Requirements Refinement and Component Reuse: The FoReVer Contract-Based Approach

Requirements Refinement and Component Reuse: The FoReVer Contract-Based Approach

Laura Baracchi (Intecs, Italy), Alessandro Cimatti (FBK-Irst, Italy), Gerald Garcia (Thales Alenia Space, France), Silvia Mazzini (Intecs, Italy), Stefano Puri (Intecs, Italy), and Stefano Tonetta (FBK-Irst, Italy)
Copyright: © 2014 |Pages: 33
DOI: 10.4018/978-1-4666-6194-3.ch009
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The development of complex computer-based systems poses two fundamental challenges. On one side, the architectural decomposition must be complemented by a suitable refinement of the requirements. On the other side, it is fundamental to provide the means for component reuse in order to limit development costs. In this chapter, the authors discuss the approach taken in FoReVeR, a project funded by the European Space Agency (ESA), where these two issues are tackled in the setting of space systems. The approach taken in FoReVeR is based on the idea of contracts, which allow one to formally specify the requirements of components at different levels of abstraction and to formally prove the correctness of requirements decomposition. In particular, the authors show how system-level requirements can be progressively refined into software requirements and how the contract-based framework supports the reuse of the components of a reference architecture under development by ESA. The authors discuss how the proposed solution has been integrated in a space development process and present the results of case studies.
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The top-down design of complex critical system poses two fundamental challenges. The first one is the refinement of requirements, along with the progressive decomposition of the system architecture. In general, the quality and the traceability of requirements are fundamental for the whole design. Flaws in the requirements are in fact recognized as a major source of problems in the development, and may require major revisions in the advanced phases of the development cycle (Lutz, 1993). The second challenge is to enable for a correct reuse of (previously certified) components, which can lead to huge savings in development and certification costs. Unfortunately, the composition of correct components does not necessarily result in a correct system.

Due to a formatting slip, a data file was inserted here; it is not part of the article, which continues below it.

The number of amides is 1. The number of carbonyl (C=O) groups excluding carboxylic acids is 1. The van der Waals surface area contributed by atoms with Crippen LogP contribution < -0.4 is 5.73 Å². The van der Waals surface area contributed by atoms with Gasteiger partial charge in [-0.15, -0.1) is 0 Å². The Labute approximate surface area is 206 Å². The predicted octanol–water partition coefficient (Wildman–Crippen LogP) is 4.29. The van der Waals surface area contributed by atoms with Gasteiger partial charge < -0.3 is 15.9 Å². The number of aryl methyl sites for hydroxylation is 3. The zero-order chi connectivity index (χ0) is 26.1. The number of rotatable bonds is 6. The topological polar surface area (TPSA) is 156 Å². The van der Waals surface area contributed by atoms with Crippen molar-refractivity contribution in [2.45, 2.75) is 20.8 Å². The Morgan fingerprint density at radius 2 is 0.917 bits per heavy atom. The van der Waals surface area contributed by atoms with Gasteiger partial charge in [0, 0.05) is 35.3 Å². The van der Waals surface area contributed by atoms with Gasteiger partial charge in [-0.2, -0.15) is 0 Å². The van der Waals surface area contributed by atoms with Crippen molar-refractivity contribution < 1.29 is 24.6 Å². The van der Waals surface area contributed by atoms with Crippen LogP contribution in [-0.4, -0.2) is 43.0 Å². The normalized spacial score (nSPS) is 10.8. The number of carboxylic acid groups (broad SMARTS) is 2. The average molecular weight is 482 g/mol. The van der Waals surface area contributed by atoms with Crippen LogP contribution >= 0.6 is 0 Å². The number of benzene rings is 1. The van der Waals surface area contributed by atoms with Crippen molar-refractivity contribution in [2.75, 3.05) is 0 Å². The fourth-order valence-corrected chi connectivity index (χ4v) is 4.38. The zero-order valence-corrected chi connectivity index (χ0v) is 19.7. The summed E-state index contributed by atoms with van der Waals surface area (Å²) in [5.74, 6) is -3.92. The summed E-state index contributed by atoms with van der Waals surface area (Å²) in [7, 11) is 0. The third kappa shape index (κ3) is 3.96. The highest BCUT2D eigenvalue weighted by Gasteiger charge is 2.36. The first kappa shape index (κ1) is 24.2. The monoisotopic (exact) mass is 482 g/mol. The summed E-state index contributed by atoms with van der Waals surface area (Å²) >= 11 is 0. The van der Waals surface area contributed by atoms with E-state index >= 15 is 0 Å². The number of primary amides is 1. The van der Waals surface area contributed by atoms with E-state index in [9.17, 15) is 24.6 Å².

In this chapter we report how these issues have been addressed, in the context of space systems, within the FoReVeR project (see, an extended version of the NuSMV symbolic model checker.

Key Terms in this Chapter

Meta-Model: The set of frames, rules, constraints, models and theories applicable and useful for the modeling in a predefined class of problems.

Contract: Property of a system or component composed of an assumption and a guarantee. A contract represents an agreement between the system/component and its environment: the environment must respect the assumption, and in response the implementation of the system/component respects the guarantee.

Environment: Context of a system or component determining the data and events in input to the system/component.

Interface: The boundary of a component consisting of the declaration of a set of public features, data and/or events, used to interact with the environment.

Proof Obligation: A logical formula associated to a correctness claim for a given verification property. The formula is valid if and only if the property holds. The correctness of the property under verification is “delegated” to proving the correctness of the new formula.

Stepwise Refinement: A development technique in which the requirements and design of a system are first defined at a high-level of abstraction and then further define increasing the level of detail.

Requirement: A condition that should be satisfied or capability that should be possessed by the system or component under definition.

Functional Requirement: A requirement that define a function that a component or system must be able to perform.

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